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CU supports labels on CA food from cloned animals

Comments of
Elisa Odabashian, Director
West Coast Office
Good morning. My name is Elisa Odabashian. I am the West Coast Director of Consumers Union, the nonprofit publisher of Consumer Reports.
Consumers Union strongly supports SB 1121, which would require food derived from cloned animals to be labeled in California. There is still much to be learned about this radically new technology, and the long-term impacts of consuming cloned food are still unknown. Without labeling, tracking adverse health impacts from cloned food will be impossible, and consumers won’t have any way of knowing if they are eating meat or milk from cloned animals.
Last session, Governor Schwarzenegger vetoed this bill, saying that the FDA had not yet come to a conclusion about the safety of cloned food. Now, the FDA has determined that cloned food is no different than that from traditionally-bred animals, and therefore can be marketed without labeling. We believe the FDA’s risk assessment was faulty, based on only a handful of clones—43 dairy cows, 16 beef cattle, and 5 hogs—too little data to allow the marketing of these new products without labeling. Cloned animals are often very sickly, severely deformed, and must be treated with antibiotics. Most of these animals don’t survive to their first birthdays. The FDA gives assurances that only healthy cloned animals will be put into the food supply. But the recent recall of 143 million pounds of beef—the largest beef recall in history—showed that sick cows (in that instance, cows too sick to walk to slaughter) do get into the food supply, despite a ban on such practices and despite USDA inspections.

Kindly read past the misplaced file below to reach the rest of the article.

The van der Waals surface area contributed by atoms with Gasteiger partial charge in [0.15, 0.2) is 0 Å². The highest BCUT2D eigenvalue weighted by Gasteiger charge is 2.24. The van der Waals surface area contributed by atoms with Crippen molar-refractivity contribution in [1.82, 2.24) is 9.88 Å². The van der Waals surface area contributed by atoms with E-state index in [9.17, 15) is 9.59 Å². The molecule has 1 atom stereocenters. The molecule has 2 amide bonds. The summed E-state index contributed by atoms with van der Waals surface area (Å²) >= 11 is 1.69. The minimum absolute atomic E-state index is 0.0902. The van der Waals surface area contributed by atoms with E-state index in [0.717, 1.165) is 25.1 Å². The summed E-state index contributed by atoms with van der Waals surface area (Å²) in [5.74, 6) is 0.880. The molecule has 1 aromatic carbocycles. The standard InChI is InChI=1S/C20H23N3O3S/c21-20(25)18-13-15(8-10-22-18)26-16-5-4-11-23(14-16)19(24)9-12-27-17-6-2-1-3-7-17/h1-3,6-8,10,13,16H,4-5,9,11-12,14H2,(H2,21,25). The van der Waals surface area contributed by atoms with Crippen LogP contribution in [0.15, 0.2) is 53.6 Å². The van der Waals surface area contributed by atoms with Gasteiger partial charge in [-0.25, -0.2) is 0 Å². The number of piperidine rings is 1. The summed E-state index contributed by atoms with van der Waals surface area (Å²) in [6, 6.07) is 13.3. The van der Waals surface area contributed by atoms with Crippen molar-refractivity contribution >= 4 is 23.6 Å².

In 2007, Consumer Reports conducted a national, random sample telephone survey of consumers across America. We asked two questions about people’s attitudes toward cloned food. The first question was, “How concerned are you about eating milk or meat from cloned animals.” Overall, 69 percent of those polled were concerned about eating food derived from cloned animals. Our second question was “Do you agree or disagree that cloned milk and meat should be labeled?” An overwhelming majority, 89 percent, agreed that food from cloned animals should be labeled. The results of this survey did not vary much between geographical regions of the U.S.
There are now a dozen states that have introduced legislation to label cloned meat and milk. We applaud Senator Migden for continuing to beat the drum in favor of California consumers’ right to know which products on store shelves are produced from cloned animals, and their power to choose whether or not to buy food derived from this radically new, untested technology.